Unfortunately USAR rail training on the Pioneer Valley Railroad is now just a memory. The two GP10s were owned by the 1205th TROB and, following its inactivation in Sep 06, they were acquired by the Tennessee Valley Authority. In fact, they were repainted with TVA on the sides before they left town. The 226th (or what's left of it) is still at Westover ARB but the geeps are gone, and reportedly there's about one operating crew left in the unit.
  by kevin.brackney
The 1151st TC Co. (Railway Operating) on Army Knowledge Online (AKO) homepage lists a detachment at Blue Grass Army Depot, KY and another one at Military Ocean Terminal, Sunny Point, NC.
  by RailVet
My latest listing for the 757th, its subordinate units, and authorized strength is below:

HQ 757th Transportation Battalion (Railway) WSY7AA
Milwaukee USARC
4850 West Silver Spring Drive
Milwaukee, WI 53218-3400
10 officers, 1 WO, 42 EM

226th Transportation Company (Railway Operating) WQ42AA
Chicopee AFRC
700 Eagle Drive
Box 24
Westover ARB, MA 10122-2010
5 officers, 117 EM

1150th Transportation Company (Railway Operating) WQ5FAA
Phillip H. Sheridan USARC
3155 Blackhawk Drive
Fort Sheridan, IL 60037-1289
5 officers, 117 EM

Det 1 WQ5FA2
Granite City USARC
Building 331
1230 First Street
Granite City, IL 62040-1801

1151st Transportation Company (Railway Operating) WQ5GAA
3623 Carolina Beach Road
Wilmington, NC 28412
(Effective mid-Sep 2011)
3 officers, 43 EM
(Formerly located at:
Adrian B. Rhodes AFRC
2144 Lake Shore Drive
Wilmington, NC 28401-7297)

Det 1 WQ5GA2
Blue Grass Army Depot USARC
2091 Kingston Highway
Richmond, KY 40475-5001
1 officer, 43 EM

Det 2 WQ5GA3
Southport, NC 28461-7800
1 officer, 34 EM

1152nd Transportation Company (Railway Operating) WQ5HAA
Milwaukee USARC
4850 West Silver Spring Drive
Milwaukee, WI 53218-3400
4 officers, 73 EM

Det 1 WQ5HA2
Fort McCoy Complex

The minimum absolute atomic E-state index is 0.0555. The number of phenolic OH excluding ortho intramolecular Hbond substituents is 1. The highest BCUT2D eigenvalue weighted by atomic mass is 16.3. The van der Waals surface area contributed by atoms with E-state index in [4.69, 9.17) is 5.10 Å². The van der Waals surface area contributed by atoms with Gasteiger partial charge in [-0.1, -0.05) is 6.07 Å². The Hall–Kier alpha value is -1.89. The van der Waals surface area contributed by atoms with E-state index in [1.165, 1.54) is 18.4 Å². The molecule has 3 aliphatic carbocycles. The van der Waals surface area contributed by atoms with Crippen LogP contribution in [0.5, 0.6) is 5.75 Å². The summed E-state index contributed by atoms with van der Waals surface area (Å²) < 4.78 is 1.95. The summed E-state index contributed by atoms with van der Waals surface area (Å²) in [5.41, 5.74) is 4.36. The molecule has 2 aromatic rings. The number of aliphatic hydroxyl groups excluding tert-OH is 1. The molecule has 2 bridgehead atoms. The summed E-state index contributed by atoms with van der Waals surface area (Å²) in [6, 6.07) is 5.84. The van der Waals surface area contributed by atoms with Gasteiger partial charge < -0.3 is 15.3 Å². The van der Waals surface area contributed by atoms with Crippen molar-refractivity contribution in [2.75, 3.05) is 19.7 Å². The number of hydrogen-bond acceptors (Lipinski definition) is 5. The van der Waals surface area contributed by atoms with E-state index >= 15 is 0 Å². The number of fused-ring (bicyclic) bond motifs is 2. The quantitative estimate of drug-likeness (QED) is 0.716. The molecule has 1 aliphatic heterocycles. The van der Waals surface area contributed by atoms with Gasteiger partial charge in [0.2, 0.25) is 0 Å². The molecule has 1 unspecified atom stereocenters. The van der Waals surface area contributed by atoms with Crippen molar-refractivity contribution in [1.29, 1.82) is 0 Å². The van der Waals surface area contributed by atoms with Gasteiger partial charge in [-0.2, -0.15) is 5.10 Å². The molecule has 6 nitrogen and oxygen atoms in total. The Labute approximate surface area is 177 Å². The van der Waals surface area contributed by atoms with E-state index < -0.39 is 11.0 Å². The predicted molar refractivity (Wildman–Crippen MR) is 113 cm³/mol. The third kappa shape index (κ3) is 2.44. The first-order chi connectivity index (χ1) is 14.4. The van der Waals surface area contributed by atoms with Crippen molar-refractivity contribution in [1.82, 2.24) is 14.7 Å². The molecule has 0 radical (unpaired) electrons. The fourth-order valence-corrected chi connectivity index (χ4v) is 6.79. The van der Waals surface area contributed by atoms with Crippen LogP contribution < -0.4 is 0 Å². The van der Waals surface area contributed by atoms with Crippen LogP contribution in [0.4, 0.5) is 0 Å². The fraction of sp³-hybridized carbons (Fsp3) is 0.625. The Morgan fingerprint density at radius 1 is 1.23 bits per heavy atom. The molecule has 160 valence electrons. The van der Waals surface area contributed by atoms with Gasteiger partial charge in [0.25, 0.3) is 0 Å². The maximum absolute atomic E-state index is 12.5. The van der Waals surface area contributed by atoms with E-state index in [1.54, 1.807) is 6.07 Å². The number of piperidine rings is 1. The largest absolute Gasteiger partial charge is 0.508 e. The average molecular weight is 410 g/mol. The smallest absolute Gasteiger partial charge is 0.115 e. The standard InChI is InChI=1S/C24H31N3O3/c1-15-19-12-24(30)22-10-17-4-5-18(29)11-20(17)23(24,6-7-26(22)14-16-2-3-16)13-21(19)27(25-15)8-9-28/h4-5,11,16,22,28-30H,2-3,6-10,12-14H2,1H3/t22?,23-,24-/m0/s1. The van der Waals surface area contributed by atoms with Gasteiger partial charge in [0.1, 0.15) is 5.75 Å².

2010 South 8th Street
Fort McCoy, WI 54656-5136

Notes: Det 2, 1151st at MOTSU is officially a Det but always drills in Wilmington now with the rest of the company in Wilmington. MOTSU is reportedly not used for anything but vehicle driver training now and the Det no longer has an office presence there.

Also, the 226th exists for the most part on paper with just one functional rail crew. Most personnel have been cross-leveled to the 88N MOS. At last report, the 1151st is going through the same transformation. Most soldiers are being required to take the 88N course and then stand by for reassignment to another unit before its final demise. It's anticipated that most will be absorbed by a former truck unit in Wilmington that is being reconfigured as a port operations outfit with 88Ns and 88Hs.
  by kevin.brackney
It's infuriating, frustrating and sad, all rolled into one. It would still be better than what I was doing prior to my current situation. Heck, I'm doing 88N work right now!
  by RailVet
I'm told that, even though we're nearing the end of the last rail unit, there are still Transportation Theater Opening Element (TTOE) units that will have 88U slots as advisors,typically for re-establishing rail operations in a country the US has invaded and occupied. The kind of people the Army would want in these positions are those who already have significant civilian rail experience in order to be qualified to act as advisors. (Note: This is advising, not actually operating.)

What does a TTOE do? Here's what FM 55-50 says: "The TTOE deploys early into the theater of operation to provide staff augmentation for planning reach-back capability, network visibility, joint reception, staging, onward movement (RSO) operations including life support, force protection, and theater sustainment operations. The TTOE becomes fully integrated into the staff of the headquarters to which attached to provide the commander with technical staff expertise for the planning and employment of transportation organizations engaged in theater and port opening operations. The TTOE is normally assigned to a theater sustainment command (TSC), attached to the sustainment brigade designated to conduct theater and port opening operations."

Rail, however, will play only a very small part in overall operations, and if you wish to get ahead, you'll need to gain experience with other forms of transportation as well.
  by kevin.brackney
That's better than nothing. You seem to be better connected than I am; any idea if there is such a unit currently in-theater?